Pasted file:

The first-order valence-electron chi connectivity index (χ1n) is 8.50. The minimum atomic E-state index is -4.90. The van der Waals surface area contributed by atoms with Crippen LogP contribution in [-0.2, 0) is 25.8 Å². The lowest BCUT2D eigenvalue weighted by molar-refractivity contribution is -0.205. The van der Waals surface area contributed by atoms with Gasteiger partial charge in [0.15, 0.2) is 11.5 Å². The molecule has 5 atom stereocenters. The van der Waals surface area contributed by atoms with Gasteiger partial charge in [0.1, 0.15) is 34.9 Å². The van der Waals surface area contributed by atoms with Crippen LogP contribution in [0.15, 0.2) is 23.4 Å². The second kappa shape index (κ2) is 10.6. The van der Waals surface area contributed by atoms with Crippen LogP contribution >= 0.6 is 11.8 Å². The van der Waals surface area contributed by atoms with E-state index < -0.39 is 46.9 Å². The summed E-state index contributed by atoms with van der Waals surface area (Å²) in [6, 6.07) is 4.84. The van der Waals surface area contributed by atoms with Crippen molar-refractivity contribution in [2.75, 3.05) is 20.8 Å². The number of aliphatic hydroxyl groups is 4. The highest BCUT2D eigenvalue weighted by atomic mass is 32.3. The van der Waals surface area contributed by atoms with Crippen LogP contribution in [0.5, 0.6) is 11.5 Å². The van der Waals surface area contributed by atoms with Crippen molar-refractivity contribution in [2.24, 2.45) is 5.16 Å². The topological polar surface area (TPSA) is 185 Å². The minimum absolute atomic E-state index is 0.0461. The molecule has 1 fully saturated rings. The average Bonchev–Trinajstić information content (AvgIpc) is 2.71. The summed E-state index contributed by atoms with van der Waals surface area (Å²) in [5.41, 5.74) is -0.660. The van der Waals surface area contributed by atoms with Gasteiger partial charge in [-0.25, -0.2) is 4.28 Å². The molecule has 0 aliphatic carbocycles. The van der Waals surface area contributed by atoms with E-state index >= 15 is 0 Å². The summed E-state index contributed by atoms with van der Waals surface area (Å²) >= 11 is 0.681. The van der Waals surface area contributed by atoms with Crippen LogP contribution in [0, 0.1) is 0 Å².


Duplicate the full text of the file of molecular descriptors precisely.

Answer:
The first-order valence-electron chi connectivity index (χ1n) is 8.50. The minimum atomic E-state index is -4.90. The van der Waals surface area contributed by atoms with Crippen LogP contribution in [-0.2, 0) is 25.8 Å². The lowest BCUT2D eigenvalue weighted by molar-refractivity contribution is -0.205. The van der Waals surface area contributed by atoms with Gasteiger partial charge in [0.15, 0.2) is 11.5 Å². The molecule has 5 atom stereocenters. The van der Waals surface area contributed by atoms with Gasteiger partial charge in [0.1, 0.15) is 34.9 Å². The van der Waals surface area contributed by atoms with Crippen LogP contribution in [0.15, 0.2) is 23.4 Å². The second kappa shape index (κ2) is 10.6. The van der Waals surface area contributed by atoms with Crippen LogP contribution >= 0.6 is 11.8 Å². The van der Waals surface area contributed by atoms with E-state index < -0.39 is 46.9 Å². The summed E-state index contributed by atoms with van der Waals surface area (Å²) in [6, 6.07) is 4.84. The van der Waals surface area contributed by atoms with Crippen molar-refractivity contribution in [2.75, 3.05) is 20.8 Å². The number of aliphatic hydroxyl groups is 4. The highest BCUT2D eigenvalue weighted by atomic mass is 32.3. The van der Waals surface area contributed by atoms with Crippen LogP contribution in [0.5, 0.6) is 11.5 Å². The van der Waals surface area contributed by atoms with Crippen molar-refractivity contribution in [2.24, 2.45) is 5.16 Å². The topological polar surface area (TPSA) is 185 Å². The minimum absolute atomic E-state index is 0.0461. The molecule has 1 fully saturated rings. The average Bonchev–Trinajstić information content (AvgIpc) is 2.71. The summed E-state index contributed by atoms with van der Waals surface area (Å²) in [5.41, 5.74) is -0.660. The van der Waals surface area contributed by atoms with Gasteiger partial charge in [-0.25, -0.2) is 4.28 Å². The molecule has 0 aliphatic carbocycles. The van der Waals surface area contributed by atoms with E-state index >= 15 is 0 Å². The summed E-state index contributed by atoms with van der Waals surface area (Å²) >= 11 is 0.681. The van der Waals surface area contributed by atoms with Crippen LogP contribution in [0, 0.1) is 0 Å².